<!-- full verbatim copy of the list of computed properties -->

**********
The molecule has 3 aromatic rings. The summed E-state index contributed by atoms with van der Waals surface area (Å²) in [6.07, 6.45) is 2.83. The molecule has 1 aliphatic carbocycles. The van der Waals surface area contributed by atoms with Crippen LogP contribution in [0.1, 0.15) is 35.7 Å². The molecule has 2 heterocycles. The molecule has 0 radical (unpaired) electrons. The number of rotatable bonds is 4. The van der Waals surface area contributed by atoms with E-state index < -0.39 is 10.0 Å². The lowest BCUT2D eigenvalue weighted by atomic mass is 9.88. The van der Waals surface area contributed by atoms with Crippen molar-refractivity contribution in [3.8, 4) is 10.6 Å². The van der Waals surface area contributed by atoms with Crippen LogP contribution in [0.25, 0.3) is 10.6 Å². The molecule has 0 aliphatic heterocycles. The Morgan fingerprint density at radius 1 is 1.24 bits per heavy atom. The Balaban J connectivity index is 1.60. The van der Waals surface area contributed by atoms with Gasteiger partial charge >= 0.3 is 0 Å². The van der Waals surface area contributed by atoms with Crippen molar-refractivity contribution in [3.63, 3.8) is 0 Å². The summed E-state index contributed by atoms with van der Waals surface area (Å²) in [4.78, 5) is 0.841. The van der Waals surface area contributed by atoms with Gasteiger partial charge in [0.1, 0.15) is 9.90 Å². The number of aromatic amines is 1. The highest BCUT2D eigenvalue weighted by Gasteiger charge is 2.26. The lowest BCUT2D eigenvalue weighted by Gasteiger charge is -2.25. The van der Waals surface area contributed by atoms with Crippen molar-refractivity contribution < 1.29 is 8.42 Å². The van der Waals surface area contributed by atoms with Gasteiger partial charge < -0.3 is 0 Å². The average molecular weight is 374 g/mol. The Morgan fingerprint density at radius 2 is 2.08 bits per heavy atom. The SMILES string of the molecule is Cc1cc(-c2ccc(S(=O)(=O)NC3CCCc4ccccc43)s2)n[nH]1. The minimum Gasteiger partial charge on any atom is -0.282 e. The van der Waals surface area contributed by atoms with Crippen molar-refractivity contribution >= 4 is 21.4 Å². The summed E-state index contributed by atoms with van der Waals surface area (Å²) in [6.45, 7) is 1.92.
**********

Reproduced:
The molecule has 3 aromatic rings. The summed E-state index contributed by atoms with van der Waals surface area (Å²) in [6.07, 6.45) is 2.83. The molecule has 1 aliphatic carbocycles. The van der Waals surface area contributed by atoms with Crippen LogP contribution in [0.1, 0.15) is 35.7 Å². The molecule has 2 heterocycles. The molecule has 0 radical (unpaired) electrons. The number of rotatable bonds is 4. The van der Waals surface area contributed by atoms with E-state index < -0.39 is 10.0 Å². The lowest BCUT2D eigenvalue weighted by atomic mass is 9.88. The van der Waals surface area contributed by atoms with Crippen molar-refractivity contribution in [3.8, 4) is 10.6 Å². The van der Waals surface area contributed by atoms with Crippen LogP contribution in [0.25, 0.3) is 10.6 Å². The molecule has 0 aliphatic heterocycles. The Morgan fingerprint density at radius 1 is 1.24 bits per heavy atom. The Balaban J connectivity index is 1.60. The van der Waals surface area contributed by atoms with Gasteiger partial charge >= 0.3 is 0 Å². The van der Waals surface area contributed by atoms with Crippen molar-refractivity contribution in [3.63, 3.8) is 0 Å². The summed E-state index contributed by atoms with van der Waals surface area (Å²) in [4.78, 5) is 0.841. The van der Waals surface area contributed by atoms with Gasteiger partial charge in [0.1, 0.15) is 9.90 Å². The number of aromatic amines is 1. The highest BCUT2D eigenvalue weighted by Gasteiger charge is 2.26. The lowest BCUT2D eigenvalue weighted by Gasteiger charge is -2.25. The van der Waals surface area contributed by atoms with Crippen molar-refractivity contribution < 1.29 is 8.42 Å². The van der Waals surface area contributed by atoms with Gasteiger partial charge < -0.3 is 0 Å². The average molecular weight is 374 g/mol. The Morgan fingerprint density at radius 2 is 2.08 bits per heavy atom. The SMILES string of the molecule is Cc1cc(-c2ccc(S(=O)(=O)NC3CCCc4ccccc43)s2)n[nH]1. The minimum Gasteiger partial charge on any atom is -0.282 e. The van der Waals surface area contributed by atoms with Crippen molar-refractivity contribution >= 4 is 21.4 Å². The summed E-state index contributed by atoms with van der Waals surface area (Å²) in [6.45, 7) is 1.92.